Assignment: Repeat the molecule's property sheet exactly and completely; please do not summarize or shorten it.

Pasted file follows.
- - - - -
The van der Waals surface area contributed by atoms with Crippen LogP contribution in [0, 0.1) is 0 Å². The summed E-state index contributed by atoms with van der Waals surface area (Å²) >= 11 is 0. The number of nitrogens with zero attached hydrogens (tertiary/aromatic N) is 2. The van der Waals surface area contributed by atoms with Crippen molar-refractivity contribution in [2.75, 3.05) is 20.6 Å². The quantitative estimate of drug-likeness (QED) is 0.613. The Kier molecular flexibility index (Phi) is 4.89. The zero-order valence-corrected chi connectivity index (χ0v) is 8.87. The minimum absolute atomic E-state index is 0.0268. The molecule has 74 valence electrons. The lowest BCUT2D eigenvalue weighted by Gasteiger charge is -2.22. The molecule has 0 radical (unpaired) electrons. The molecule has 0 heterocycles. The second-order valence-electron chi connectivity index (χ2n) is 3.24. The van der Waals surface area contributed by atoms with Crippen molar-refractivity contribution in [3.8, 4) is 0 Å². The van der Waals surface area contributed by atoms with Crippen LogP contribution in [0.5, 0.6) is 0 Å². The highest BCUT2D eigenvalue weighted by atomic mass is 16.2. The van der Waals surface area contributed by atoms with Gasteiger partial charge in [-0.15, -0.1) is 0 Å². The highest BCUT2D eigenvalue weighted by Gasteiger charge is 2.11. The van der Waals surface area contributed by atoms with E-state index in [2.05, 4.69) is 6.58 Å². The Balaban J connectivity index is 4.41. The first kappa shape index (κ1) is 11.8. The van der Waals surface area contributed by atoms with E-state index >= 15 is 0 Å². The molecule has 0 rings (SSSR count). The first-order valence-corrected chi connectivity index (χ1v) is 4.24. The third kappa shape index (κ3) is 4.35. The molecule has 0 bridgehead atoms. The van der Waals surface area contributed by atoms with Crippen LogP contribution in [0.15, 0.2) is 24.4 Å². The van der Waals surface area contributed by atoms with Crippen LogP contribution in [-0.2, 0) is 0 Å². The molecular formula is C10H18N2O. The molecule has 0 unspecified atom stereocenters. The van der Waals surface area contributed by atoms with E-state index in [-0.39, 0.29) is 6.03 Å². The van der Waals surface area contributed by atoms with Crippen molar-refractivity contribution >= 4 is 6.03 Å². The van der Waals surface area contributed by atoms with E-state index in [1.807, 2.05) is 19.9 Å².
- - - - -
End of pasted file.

The van der Waals surface area contributed by atoms with Crippen LogP contribution in [0, 0.1) is 0 Å². The summed E-state index contributed by atoms with van der Waals surface area (Å²) >= 11 is 0. The number of nitrogens with zero attached hydrogens (tertiary/aromatic N) is 2. The van der Waals surface area contributed by atoms with Crippen molar-refractivity contribution in [2.75, 3.05) is 20.6 Å². The quantitative estimate of drug-likeness (QED) is 0.613. The Kier molecular flexibility index (Phi) is 4.89. The zero-order valence-corrected chi connectivity index (χ0v) is 8.87. The minimum absolute atomic E-state index is 0.0268. The molecule has 74 valence electrons. The lowest BCUT2D eigenvalue weighted by Gasteiger charge is -2.22. The molecule has 0 radical (unpaired) electrons. The molecule has 0 heterocycles. The second-order valence-electron chi connectivity index (χ2n) is 3.24. The van der Waals surface area contributed by atoms with Crippen molar-refractivity contribution in [3.8, 4) is 0 Å². The van der Waals surface area contributed by atoms with Crippen LogP contribution in [0.5, 0.6) is 0 Å². The highest BCUT2D eigenvalue weighted by atomic mass is 16.2. The van der Waals surface area contributed by atoms with Gasteiger partial charge in [-0.15, -0.1) is 0 Å². The highest BCUT2D eigenvalue weighted by Gasteiger charge is 2.11. The van der Waals surface area contributed by atoms with E-state index in [2.05, 4.69) is 6.58 Å². The Balaban J connectivity index is 4.41. The first kappa shape index (κ1) is 11.8. The van der Waals surface area contributed by atoms with E-state index >= 15 is 0 Å². The molecule has 0 rings (SSSR count). The first-order valence-corrected chi connectivity index (χ1v) is 4.24. The third kappa shape index (κ3) is 4.35. The molecule has 0 bridgehead atoms. The van der Waals surface area contributed by atoms with Crippen LogP contribution in [0.15, 0.2) is 24.4 Å². The van der Waals surface area contributed by atoms with Crippen LogP contribution in [-0.2, 0) is 0 Å². The molecular formula is C10H18N2O. The molecule has 0 unspecified atom stereocenters. The van der Waals surface area contributed by atoms with E-state index in [-0.39, 0.29) is 6.03 Å². The van der Waals surface area contributed by atoms with Crippen molar-refractivity contribution >= 4 is 6.03 Å². The van der Waals surface area contributed by atoms with E-state index in [1.807, 2.05) is 19.9 Å².